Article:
When I told my friend, a longtime cop, that I was going to be wearing the uniform of a security guard and asked if he'd help me think out ways to make it look more authentic, he had a question: "Are you gonna be one of those happy guys? Or are you going to be, I don't know, that other kind?" At the time, we were going through containers of defunct equipment in a police-department storeroom, looking for spare parts. I wanted Tom Chiarella, Security Officer, to care about the details.

"In my experience, some security guys put on the uniform and it makes them," my friend said, "and then they have a certain way they carry themselves. You've seen it. It's a military posture. They stand up into the job. They get squared up. The uniform squares them up. They look so happy. Happy guys. And there is the other kind. They get into the very same outfit and the whole thing looks permanently sloppy, and they can't do anything about it. Not ever. The first guy, he listens. He's the one I'd use. The other kind, you look right at them and you know they might as well work at Taco Bell."

Tom Chiarella, Security Officer, was the first kind. The happy guy. Not ebulliently happy, but happy inside the obligation of the uniform. I stayed quiet, hid behind a pair of dark glasses, carried many things on my belt: handcuffs, a 2400-lumen flashlight, a pair of plastic gloves for evidence collection, a radio and a corded handset, a completely redundant earpiece, a can of Mace, a notepad and a penholder. So many leather pouches. My friend had warned me to match them up carefully. If one pouch was braided leather, they all had to be. "It matters," he'd said. "If you don't match up, people will start to wonder. You'll see. People look at you. In a way, even as a security guard, you are the law. You need to have it together. People do a check down on you. They check out your stuff. You don't have a gun. So they'll look even harder at what you do have."

"I'm just security," I said. "Not police."

"Law," my friend said. "They represent the law. That's what they teach them. You represent. You can't say you're a cop. But you can look like the law matters."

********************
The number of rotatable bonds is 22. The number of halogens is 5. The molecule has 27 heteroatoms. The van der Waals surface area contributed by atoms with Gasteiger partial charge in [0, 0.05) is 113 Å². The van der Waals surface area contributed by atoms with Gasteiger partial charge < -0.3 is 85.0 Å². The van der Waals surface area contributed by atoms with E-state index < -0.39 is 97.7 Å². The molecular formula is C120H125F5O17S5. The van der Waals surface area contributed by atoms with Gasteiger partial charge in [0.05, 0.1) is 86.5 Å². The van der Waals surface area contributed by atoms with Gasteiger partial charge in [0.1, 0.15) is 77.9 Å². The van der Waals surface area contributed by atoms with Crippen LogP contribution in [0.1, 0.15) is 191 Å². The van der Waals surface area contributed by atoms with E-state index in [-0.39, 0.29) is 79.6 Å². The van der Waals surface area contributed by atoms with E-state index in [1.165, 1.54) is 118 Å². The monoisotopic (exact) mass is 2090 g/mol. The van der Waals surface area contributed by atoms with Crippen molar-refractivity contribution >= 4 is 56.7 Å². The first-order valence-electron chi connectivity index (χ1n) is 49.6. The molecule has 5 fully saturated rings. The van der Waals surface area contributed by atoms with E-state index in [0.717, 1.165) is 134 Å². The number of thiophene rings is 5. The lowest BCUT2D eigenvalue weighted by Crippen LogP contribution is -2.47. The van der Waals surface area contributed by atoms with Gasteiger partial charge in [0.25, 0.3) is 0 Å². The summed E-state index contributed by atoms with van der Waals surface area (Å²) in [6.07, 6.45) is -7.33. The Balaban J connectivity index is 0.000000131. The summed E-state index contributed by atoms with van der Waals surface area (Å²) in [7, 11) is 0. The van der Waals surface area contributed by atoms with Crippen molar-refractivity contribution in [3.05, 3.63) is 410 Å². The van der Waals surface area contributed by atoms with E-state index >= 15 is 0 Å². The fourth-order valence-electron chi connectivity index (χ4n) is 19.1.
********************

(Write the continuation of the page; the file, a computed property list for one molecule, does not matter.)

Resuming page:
I could represent. So I paid to emblazon every surface of the uniform I set up—jacket, hat, shirt, badge—with the word Security. I bought and had fitted my first-ever pair of double-knit pants. I tucked in, buckled up, and made an orderly appearance.

On the campus of DePaul University, people asked if I was with the university. Near a hospital, I was asked? if I worked for the clinic or the theater across the street. I told the truth. Neither. Nothing more. Somehow people accepted the nothingness of my answers as if they were answer enough. No one ever followed up. The uniform made me feel terse. Not tense. Terse. Abbreviated. Interfacing with the world, as Tom Chiarella, Security Officer, liked to call it, was an occasional occupational obligation.

I just went places. Breakfast joints. Yawning retail spaces. It was the same everywhere I went—people treated me like part of the background. I stood for forty-five minutes in an Anthropologie store in a mall in the Loop, my arms folded across my chest, hips swaying, sunglasses on. No one talked to me, so I drifted into a way of thinking that I associated with the uniform. I watched my six. I kept my head on a swivel. I checked flanking positions, though I really wasn't certain what that meant. Not one clerk or salesperson asked me if I needed help. Why would they? The posture and the uniform asserted that I belonged. Belonged to the mall. I didn't have to speak in my job, so I was not spoken to.